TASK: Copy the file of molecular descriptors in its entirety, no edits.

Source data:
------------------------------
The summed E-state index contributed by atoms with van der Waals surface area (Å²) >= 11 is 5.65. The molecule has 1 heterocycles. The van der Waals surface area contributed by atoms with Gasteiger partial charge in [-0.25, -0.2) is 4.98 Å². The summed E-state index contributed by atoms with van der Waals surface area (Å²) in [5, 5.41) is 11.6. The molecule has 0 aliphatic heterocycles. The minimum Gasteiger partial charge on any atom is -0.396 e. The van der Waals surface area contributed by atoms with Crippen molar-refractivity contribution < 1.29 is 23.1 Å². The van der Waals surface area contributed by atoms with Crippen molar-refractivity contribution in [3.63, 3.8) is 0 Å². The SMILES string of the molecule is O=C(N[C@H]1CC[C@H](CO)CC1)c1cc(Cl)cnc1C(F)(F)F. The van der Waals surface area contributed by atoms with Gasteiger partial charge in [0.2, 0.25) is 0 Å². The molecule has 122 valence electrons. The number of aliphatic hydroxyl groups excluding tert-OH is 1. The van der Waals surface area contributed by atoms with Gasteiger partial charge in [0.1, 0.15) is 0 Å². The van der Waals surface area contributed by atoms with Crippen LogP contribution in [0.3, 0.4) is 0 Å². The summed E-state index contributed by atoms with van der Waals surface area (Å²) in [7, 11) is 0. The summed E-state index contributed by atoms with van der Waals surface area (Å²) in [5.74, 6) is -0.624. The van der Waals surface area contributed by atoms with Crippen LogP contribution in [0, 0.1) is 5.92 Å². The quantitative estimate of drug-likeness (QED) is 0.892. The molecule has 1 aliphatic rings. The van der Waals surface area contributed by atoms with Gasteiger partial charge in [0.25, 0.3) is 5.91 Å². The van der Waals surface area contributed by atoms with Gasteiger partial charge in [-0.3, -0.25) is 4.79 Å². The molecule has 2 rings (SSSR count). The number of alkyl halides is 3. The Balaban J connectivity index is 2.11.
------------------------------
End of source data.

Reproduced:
The summed E-state index contributed by atoms with van der Waals surface area (Å²) >= 11 is 5.65. The molecule has 1 heterocycles. The van der Waals surface area contributed by atoms with Gasteiger partial charge in [-0.25, -0.2) is 4.98 Å². The summed E-state index contributed by atoms with van der Waals surface area (Å²) in [5, 5.41) is 11.6. The molecule has 0 aliphatic heterocycles. The minimum Gasteiger partial charge on any atom is -0.396 e. The van der Waals surface area contributed by atoms with Crippen molar-refractivity contribution < 1.29 is 23.1 Å². The van der Waals surface area contributed by atoms with Crippen molar-refractivity contribution in [3.63, 3.8) is 0 Å². The SMILES string of the molecule is O=C(N[C@H]1CC[C@H](CO)CC1)c1cc(Cl)cnc1C(F)(F)F. The van der Waals surface area contributed by atoms with Gasteiger partial charge in [0.2, 0.25) is 0 Å². The molecule has 122 valence electrons. The number of aliphatic hydroxyl groups excluding tert-OH is 1. The van der Waals surface area contributed by atoms with Gasteiger partial charge in [0.1, 0.15) is 0 Å². The van der Waals surface area contributed by atoms with Crippen LogP contribution in [0.3, 0.4) is 0 Å². The summed E-state index contributed by atoms with van der Waals surface area (Å²) in [7, 11) is 0. The summed E-state index contributed by atoms with van der Waals surface area (Å²) in [5.74, 6) is -0.624. The van der Waals surface area contributed by atoms with Crippen LogP contribution in [0, 0.1) is 5.92 Å². The quantitative estimate of drug-likeness (QED) is 0.892. The molecule has 1 aliphatic rings. The van der Waals surface area contributed by atoms with Gasteiger partial charge in [0.25, 0.3) is 5.91 Å². The van der Waals surface area contributed by atoms with Gasteiger partial charge in [-0.3, -0.25) is 4.79 Å². The molecule has 2 rings (SSSR count). The number of alkyl halides is 3. The Balaban J connectivity index is 2.11.